First edition of the lavishly illustrated companion volume to Disney’s animated musical masterpiece. Quarto, original cloth, pictorial endpapers, illustrated with 16 mounted color plates. Presentation copy, signed and inscribed by thirteen people (including Walt Disney); all who worked at Walt Disney studios in the 1940s. All of the inscriptions are to Jodie Ferguson Brudge, who was a secretary at Disney Studios, and upon her leaving to get married, raise family, she asked those that she worked with to inscribe her copy of Fantasia. This work contains the following inscriptions and illustrations, inscribed by Walt Disney on the title page, “To Jodie Best Wishes Walt Disney.” Page 10 has an original full-color illustration by Milt Banta of a card game between Mickey Mouse, Donald Duck and Milt Banta, with the inscription “Best Wishes Always Milt Banta.” Page 14 has a full page original illustration by Russ Dyson of a “ye olde family tree” for the Ferguson [Jodie] and Dyson branches. On the Dyson branch is a self-portrait of Dyson as a bird, with the inscription, “I Hope the Ferguson Branch Doesn’t grow any Larger! Good Luck – Russ Dyson 1/18/46.” Page 57 has an original watercolor of a tree branch and paint container, and the inscription: “Jodie – If you ever run across any automatic paint brushes like these – let me know. – Claude Coats.” Page 82 has a twenty-six line inscription that is warm and thoughtful from Ben [Sharpsteen]. Page 95 has an original color illustration of a frog fishing and the inscription, “An ‘Good Fishin’ to you all the time – Jodie. Hugh Hennesy” Page 102 has an original color illustration of a self-portrait of Bill Berg, with the inscription “Good Bye Jodie – We’ll Miss You!!! Bill Berg.” Page 118 has an original illustration of a self-portrait of Jerry Hathcock waking from a nightmare, with the inscription, “Gad!! What a Nightmare! Maybe Jodie is smart to leave. Good Bye + Good Luck, Jerry Hathcock.” Page 119 has an original illustration of a bouquet of flowers, that has been drawn into the hand/wing of the printed ostrich, with the inscription: “Best Luck and Good Wishes Jodie. Phil Barber.” Page 121 has an original illustration of a self-portrait of J. Eric Gurney who is holding a banner that reads, “Best Wishes to Jodie.” The opposite end of the banner is being held by the printed hippopotamus. Page 126 has an original illustration of a self-portrait of Nick Nichols (being held aloft by the printed elephant), with the inscription: “Bye Bye Jodie Come Back And Work For Me Again. Best Nick Nichols.” Page 159 has an original full-page illustration of Jodie as a centaurette, with the inscription, “G’bye Now. Lots of Luck an’ Stuff to Jodie. George Rowley.” The verso of the rear free endsheet contains an original illustration of a guitar player in a pancho and sombrero with the inscription, ” Good Luck Jodie. William de la Torre.” An excellent example in a very good dust jacket. A unique piece of Disney history.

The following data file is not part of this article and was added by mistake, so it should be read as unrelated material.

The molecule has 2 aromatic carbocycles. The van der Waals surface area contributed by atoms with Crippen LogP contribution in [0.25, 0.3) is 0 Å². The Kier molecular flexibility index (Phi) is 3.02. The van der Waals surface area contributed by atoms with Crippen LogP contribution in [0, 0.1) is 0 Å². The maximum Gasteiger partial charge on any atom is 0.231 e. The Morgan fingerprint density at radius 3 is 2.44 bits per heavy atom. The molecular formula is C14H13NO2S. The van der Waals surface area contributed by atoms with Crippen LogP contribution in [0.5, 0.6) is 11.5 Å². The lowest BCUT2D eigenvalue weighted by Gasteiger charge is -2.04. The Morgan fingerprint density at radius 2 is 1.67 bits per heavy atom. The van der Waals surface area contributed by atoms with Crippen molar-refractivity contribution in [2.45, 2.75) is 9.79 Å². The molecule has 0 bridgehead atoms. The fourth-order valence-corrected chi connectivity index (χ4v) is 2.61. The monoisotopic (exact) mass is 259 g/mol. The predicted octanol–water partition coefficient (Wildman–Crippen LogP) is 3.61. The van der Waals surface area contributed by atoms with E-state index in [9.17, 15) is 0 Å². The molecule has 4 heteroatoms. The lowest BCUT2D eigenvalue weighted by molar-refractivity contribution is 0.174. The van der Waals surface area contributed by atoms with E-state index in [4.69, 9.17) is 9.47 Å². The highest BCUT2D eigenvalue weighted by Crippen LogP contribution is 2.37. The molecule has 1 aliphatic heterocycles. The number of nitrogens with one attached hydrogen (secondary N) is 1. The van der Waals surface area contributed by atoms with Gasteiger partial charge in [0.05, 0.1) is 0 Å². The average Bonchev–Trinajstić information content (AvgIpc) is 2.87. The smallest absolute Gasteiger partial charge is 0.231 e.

Price: $14,000.00 Item Number: 96808